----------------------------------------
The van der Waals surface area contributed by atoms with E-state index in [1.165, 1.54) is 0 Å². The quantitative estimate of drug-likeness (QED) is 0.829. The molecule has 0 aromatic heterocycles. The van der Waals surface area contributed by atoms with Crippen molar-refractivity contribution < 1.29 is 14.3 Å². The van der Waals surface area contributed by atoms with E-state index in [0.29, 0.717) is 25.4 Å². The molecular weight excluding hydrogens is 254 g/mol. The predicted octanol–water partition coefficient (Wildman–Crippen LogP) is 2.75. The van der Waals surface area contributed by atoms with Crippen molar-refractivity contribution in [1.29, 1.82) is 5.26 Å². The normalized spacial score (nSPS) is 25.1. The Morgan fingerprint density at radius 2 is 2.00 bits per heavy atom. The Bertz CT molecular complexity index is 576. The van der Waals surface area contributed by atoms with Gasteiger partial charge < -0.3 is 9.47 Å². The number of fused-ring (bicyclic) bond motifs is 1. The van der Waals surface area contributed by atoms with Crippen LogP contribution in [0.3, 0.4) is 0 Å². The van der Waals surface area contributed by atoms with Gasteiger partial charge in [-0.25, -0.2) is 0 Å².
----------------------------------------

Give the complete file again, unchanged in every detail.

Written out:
The van der Waals surface area contributed by atoms with E-state index in [1.165, 1.54) is 0 Å². The quantitative estimate of drug-likeness (QED) is 0.829. The molecule has 0 aromatic heterocycles. The van der Waals surface area contributed by atoms with Crippen molar-refractivity contribution < 1.29 is 14.3 Å². The van der Waals surface area contributed by atoms with E-state index in [0.29, 0.717) is 25.4 Å². The molecular weight excluding hydrogens is 254 g/mol. The predicted octanol–water partition coefficient (Wildman–Crippen LogP) is 2.75. The van der Waals surface area contributed by atoms with Crippen molar-refractivity contribution in [1.29, 1.82) is 5.26 Å². The normalized spacial score (nSPS) is 25.1. The Morgan fingerprint density at radius 2 is 2.00 bits per heavy atom. The Bertz CT molecular complexity index is 576. The van der Waals surface area contributed by atoms with Gasteiger partial charge < -0.3 is 9.47 Å². The number of fused-ring (bicyclic) bond motifs is 1. The van der Waals surface area contributed by atoms with Crippen LogP contribution in [0.3, 0.4) is 0 Å². The van der Waals surface area contributed by atoms with Gasteiger partial charge in [-0.25, -0.2) is 0 Å².